Arts and Culture

Review: Portraits of women: 'The Chinese Lady' and 'Mary’s Wondrous Body'

A man stands to the side of a woman during a theater performance.
Michael Sung Ho and Katie Bradley star in "The Chinese Lady" at Open Eye Theatre in Minneapolis.
Courtesy of Nicole Neri for Open Eye Theatre

Last week, Open Eye Theatre kicked off its 2023-24 season with Lloyd Suh’s “The Chinese Lady,” which looks at America’s treatment of Asian American women throughout history.  

It tells the story of Afong Moy, who is believed to be the first Chinese woman to immigrate to the United States. Moy was put on display in museums and toured the eastern United States during the mid-1800s as a living exhibition. There, she was objectified and exoticized. 

For many, it is the first time people will hear Moy’s story, something director Eric Sharp takes to heart.  

“There is weight, there is responsibility. But I have to be honest with you that I think the best way for me to do my job is to really embrace the joy of theater making,” Sharp said a few weeks before the show opened.  

Sharp’s care for the material shows through in this production. Considering this is his mainstage directorial debut, it’s even more impressive.  

His background as one of the Twin Cities’ most prolific actors of the last decade makes him an “actor’s director” — his staging is never inauthentic or forced. This material would be daunting for anyone, but Sharp achieved his ambitious goals. 

The two-person show features Katie Bradley and Michael Sung Ho as Afong Moy and Atung respectively. Bradley masterfully transitions from a young girl who is excited to participate in cultural exchange to a woman haunted by her experiences but still willing to fight. Sung Ho’s supporting performance is reserved for most of the play, but he’s given a biting monologue aimed at the treatment of himself and Afong Moy.  

The show is metatheatrical and references the audience often. The performance is staged so that audience members experience the play as if they were historical audiences for the times Afong Moy was displayed during her life.  

The show argues that from the arrival of the first Chinese woman in the U.S., they have been objectified and exoticized. Over the course of ”The Chinese Lady,” the play turns from comedic commentary to a realistic look at the history of mistreatment and abuse Asian Americans have faced in this country. Bradley’s delivery in the last moments of the play elicited outbursts of sorrow and raw emotions from the audience.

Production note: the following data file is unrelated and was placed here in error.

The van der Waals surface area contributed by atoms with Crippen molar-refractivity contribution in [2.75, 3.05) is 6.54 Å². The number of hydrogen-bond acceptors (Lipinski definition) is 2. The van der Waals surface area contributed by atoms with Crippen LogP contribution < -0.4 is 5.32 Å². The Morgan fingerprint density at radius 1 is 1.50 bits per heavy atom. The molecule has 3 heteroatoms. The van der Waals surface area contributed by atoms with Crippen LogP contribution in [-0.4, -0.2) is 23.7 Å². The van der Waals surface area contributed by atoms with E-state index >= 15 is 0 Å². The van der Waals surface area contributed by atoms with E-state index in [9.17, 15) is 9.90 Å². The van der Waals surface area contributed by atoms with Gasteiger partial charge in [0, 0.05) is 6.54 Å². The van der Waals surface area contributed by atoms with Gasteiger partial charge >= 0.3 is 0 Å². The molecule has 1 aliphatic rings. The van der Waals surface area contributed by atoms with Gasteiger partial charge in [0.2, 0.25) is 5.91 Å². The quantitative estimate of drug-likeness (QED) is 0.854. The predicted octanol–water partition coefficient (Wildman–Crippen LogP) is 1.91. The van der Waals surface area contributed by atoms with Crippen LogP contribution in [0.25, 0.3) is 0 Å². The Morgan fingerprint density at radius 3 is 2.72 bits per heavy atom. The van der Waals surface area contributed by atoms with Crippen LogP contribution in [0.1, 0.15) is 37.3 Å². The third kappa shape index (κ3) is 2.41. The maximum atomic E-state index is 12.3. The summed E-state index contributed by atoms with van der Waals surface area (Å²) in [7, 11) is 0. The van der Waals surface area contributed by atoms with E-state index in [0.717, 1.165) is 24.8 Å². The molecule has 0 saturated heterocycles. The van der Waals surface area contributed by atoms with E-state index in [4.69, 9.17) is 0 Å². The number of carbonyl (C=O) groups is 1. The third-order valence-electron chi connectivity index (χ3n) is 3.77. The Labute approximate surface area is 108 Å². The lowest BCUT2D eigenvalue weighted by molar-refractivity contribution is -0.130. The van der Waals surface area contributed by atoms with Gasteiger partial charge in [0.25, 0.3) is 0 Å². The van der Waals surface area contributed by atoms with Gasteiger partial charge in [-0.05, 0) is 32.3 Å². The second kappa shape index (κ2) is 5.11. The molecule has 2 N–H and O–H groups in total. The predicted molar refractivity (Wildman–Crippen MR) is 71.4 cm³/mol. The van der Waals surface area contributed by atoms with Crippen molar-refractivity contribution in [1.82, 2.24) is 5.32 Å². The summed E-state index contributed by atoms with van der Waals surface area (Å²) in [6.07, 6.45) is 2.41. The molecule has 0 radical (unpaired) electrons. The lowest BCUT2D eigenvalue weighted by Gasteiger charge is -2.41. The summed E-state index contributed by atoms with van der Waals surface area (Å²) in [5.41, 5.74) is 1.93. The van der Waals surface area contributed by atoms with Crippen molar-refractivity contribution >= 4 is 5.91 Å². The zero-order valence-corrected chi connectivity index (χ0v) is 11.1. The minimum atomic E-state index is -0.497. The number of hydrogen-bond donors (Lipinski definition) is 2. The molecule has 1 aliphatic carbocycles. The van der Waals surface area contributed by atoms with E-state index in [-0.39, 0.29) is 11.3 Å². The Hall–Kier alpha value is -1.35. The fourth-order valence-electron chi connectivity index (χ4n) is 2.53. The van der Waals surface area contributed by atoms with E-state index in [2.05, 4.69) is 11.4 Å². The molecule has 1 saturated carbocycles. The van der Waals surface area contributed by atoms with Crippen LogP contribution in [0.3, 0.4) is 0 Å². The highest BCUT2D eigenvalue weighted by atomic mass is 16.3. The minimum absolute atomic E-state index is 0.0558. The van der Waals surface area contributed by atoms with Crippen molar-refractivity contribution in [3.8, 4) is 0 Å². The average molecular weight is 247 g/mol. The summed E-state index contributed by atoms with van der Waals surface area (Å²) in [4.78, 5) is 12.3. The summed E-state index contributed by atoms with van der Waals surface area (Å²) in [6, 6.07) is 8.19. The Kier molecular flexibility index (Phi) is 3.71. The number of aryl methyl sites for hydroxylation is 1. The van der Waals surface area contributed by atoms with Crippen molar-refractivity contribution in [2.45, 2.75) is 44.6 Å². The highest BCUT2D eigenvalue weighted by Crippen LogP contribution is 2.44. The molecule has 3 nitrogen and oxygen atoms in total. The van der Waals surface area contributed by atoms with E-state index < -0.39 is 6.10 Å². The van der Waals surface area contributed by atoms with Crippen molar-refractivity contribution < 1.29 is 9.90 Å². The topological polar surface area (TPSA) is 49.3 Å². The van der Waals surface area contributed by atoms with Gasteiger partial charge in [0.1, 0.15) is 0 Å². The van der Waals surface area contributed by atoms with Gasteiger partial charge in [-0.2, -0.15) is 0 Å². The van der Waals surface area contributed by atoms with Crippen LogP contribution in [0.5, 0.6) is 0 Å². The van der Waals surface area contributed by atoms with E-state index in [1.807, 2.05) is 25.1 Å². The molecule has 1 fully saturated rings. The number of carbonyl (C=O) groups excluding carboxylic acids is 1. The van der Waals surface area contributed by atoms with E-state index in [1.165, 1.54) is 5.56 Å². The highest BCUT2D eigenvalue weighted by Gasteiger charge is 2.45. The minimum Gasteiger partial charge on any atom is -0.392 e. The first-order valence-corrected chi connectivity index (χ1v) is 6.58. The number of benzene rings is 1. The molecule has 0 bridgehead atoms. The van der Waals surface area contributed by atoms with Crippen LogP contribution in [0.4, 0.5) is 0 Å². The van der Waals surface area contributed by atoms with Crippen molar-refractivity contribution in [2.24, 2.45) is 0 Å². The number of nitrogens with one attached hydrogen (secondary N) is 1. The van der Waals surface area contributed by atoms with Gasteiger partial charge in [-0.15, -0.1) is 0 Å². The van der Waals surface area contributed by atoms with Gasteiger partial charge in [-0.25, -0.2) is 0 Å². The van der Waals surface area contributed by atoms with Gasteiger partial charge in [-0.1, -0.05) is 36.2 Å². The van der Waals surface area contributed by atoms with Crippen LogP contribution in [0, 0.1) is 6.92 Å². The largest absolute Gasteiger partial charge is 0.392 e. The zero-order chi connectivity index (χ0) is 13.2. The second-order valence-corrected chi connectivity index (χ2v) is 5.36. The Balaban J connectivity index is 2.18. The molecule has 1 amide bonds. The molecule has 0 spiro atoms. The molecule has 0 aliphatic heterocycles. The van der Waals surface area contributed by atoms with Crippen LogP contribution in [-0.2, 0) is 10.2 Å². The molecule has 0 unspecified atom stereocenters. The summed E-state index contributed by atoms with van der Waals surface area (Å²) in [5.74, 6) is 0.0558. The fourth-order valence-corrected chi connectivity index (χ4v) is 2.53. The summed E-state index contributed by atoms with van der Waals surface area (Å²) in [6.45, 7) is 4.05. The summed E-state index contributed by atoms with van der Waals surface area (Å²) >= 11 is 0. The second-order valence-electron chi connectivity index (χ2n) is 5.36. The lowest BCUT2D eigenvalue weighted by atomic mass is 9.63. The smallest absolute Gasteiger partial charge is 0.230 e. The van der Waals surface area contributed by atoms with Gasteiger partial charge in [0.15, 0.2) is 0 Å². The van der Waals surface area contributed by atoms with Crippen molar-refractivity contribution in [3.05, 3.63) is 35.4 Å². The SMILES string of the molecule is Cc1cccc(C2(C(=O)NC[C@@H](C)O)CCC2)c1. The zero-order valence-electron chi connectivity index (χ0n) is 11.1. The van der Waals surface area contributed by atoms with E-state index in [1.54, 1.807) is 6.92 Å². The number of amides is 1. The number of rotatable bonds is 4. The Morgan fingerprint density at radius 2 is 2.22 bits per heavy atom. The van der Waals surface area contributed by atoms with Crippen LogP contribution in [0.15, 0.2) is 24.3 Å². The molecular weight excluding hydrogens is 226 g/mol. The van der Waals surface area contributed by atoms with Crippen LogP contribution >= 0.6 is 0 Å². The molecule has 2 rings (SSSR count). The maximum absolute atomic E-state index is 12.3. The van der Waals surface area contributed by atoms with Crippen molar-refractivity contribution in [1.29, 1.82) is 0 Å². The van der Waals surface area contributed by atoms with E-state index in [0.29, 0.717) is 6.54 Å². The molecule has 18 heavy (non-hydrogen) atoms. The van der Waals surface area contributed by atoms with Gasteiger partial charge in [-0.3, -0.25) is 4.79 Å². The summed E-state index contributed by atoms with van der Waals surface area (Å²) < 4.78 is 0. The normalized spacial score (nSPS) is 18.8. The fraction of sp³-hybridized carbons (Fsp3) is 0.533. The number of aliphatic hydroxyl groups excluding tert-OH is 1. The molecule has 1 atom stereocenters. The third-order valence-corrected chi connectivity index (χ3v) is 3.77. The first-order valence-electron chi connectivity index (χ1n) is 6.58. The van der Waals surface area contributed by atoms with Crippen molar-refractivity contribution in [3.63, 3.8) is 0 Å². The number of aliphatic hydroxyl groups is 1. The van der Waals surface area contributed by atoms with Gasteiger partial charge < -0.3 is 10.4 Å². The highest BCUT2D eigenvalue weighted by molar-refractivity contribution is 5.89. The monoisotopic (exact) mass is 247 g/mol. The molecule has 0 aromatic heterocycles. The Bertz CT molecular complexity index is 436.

But there is something else the Chinese Lady gives you in the last 10 minutes: a sense of hope and resilience.  

“There is a through line of hope that Afong Moy has,” said actor Katie Bradley “As well as what we can do, like actionable things ... and what her experience can teach us.” 

“The Chinese Lady” runs until Sept. 24.  

A woman stands on a dark stage with a mic in front of her.
Isabella Dunsieth played Mary in the original production of "Mary's Wondrous Body" in 2022. She returns as the titular character in the revived production currently playing at Elision Playhouse.
Courtesy of Emily Garst

Playing at Elision Playhouse in Crystal, Minn., “Mary’s Wondrous Body” also reimages historical women as meta-commentary theater. 

The play takes a crack at adapting the story of Mary Toft, an 18th-century British woman who tricked doctors into believing she could give birth to rabbits.  

The show, written and directed by Madeline Wall, premiered in late 2022 as the first show of The Birth Play Project, a relatively new theater company whose focus is on reproductive rights.  

This production is revamped and updated from its previous run. It focuses on how miscarriages and pregnancy affect the mental health of those who are pregnant, as well as the history of medical abuse. Physical and verbal abuse are also featured. 

“Mary” at times evoked the spirit of “Spring Awakening,” the 2006 rock musical that took a similarly realistic look at issues often glossed over by theater and media.  

Wall’s directorial choices are imaginative and utilize the Elision Playhouse’s stage creatively with a minimalist set and clever staging. The beginning of the play offers a standout moment in which actors sit in dim lighting and recite lines that we will see acted out later.  

The cast is led by Isabella Dunsieth in the title role. She demonstrates a remarkable power on stage, flipping between two versions of the eponymous Mary: one who exists within the story, confined to the stage, and one who occasionally steps out to comment on the story, directly addressing the audience and even walking offstage to do so. 

The show’s music is a highlight, heightening emotional moments. Eva Gemlo provides exquisite cello and delivers a powerful acting performance in the second act. The choice to incorporate the cello music into the piece is inspired, although there are times when the accompanying singing seems out of place. The lyricism felt chunky at times, and occasionally I wasn’t sure if I was meant to laugh or contemplate the message just delivered.  

If you are not a fan of vulgar language, approach this show with caution, because this show says the C word. A lot. The use of the word sometimes seems to be at cross purposes — perhaps the sheer quantity is intended to strip it of its power to hurt, to normalize the word, but then it is also used as an insult or vulgarity.  

If this is “Mary’s Wondrous Body 2.0,” I am excited to see “Mary’s Wondrous Body 3.0.” Each iteration is causing it to become richer and finer-tuned. Wall’s script is clever and gritty; with another pass, it could engage, awe and draw audiences in even more than it already does.  

“Mary’s Wondrous Body” runs through Sept. 17.

— Jacob Aloi

This activity is made possible in part by the Minnesota Legacy Amendment's Arts & Cultural Heritage Fund.